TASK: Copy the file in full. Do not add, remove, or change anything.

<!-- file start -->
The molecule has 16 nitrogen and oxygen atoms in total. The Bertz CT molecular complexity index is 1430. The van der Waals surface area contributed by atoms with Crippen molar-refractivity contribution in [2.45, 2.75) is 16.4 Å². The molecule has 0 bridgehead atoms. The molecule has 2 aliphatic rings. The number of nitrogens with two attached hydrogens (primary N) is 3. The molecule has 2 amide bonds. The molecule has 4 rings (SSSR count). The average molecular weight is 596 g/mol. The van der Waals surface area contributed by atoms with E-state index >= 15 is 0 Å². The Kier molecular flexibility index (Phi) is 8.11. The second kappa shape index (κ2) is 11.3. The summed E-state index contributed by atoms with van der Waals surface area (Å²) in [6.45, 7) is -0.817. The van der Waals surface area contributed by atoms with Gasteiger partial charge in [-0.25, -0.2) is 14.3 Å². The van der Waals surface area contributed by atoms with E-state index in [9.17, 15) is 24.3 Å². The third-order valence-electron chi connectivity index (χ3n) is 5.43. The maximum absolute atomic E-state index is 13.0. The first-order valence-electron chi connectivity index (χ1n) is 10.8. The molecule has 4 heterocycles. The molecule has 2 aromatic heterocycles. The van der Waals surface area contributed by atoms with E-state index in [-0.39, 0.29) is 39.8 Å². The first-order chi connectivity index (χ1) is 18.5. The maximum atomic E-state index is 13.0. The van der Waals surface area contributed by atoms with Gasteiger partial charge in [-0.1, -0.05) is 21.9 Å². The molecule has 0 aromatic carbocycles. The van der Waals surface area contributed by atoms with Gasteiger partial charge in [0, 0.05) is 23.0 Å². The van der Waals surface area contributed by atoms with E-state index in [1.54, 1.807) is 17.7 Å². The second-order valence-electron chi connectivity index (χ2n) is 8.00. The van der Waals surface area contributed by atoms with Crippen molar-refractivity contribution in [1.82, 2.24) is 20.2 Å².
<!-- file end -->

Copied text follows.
The molecule has 16 nitrogen and oxygen atoms in total. The Bertz CT molecular complexity index is 1430. The van der Waals surface area contributed by atoms with Crippen molar-refractivity contribution in [2.45, 2.75) is 16.4 Å². The molecule has 0 bridgehead atoms. The molecule has 2 aliphatic rings. The number of nitrogens with two attached hydrogens (primary N) is 3. The molecule has 2 amide bonds. The molecule has 4 rings (SSSR count). The average molecular weight is 596 g/mol. The van der Waals surface area contributed by atoms with E-state index >= 15 is 0 Å². The Kier molecular flexibility index (Phi) is 8.11. The second kappa shape index (κ2) is 11.3. The summed E-state index contributed by atoms with van der Waals surface area (Å²) in [6.45, 7) is -0.817. The van der Waals surface area contributed by atoms with Gasteiger partial charge in [-0.25, -0.2) is 14.3 Å². The van der Waals surface area contributed by atoms with E-state index in [9.17, 15) is 24.3 Å². The third-order valence-electron chi connectivity index (χ3n) is 5.43. The maximum absolute atomic E-state index is 13.0. The first-order valence-electron chi connectivity index (χ1n) is 10.8. The molecule has 4 heterocycles. The molecule has 2 aromatic heterocycles. The van der Waals surface area contributed by atoms with E-state index in [-0.39, 0.29) is 39.8 Å². The first-order chi connectivity index (χ1) is 18.5. The maximum atomic E-state index is 13.0. The van der Waals surface area contributed by atoms with Gasteiger partial charge in [-0.1, -0.05) is 21.9 Å². The molecule has 0 aromatic carbocycles. The van der Waals surface area contributed by atoms with Gasteiger partial charge in [0, 0.05) is 23.0 Å². The van der Waals surface area contributed by atoms with E-state index in [1.54, 1.807) is 17.7 Å². The second-order valence-electron chi connectivity index (χ2n) is 8.00. The van der Waals surface area contributed by atoms with Crippen molar-refractivity contribution in [1.82, 2.24) is 20.2 Å².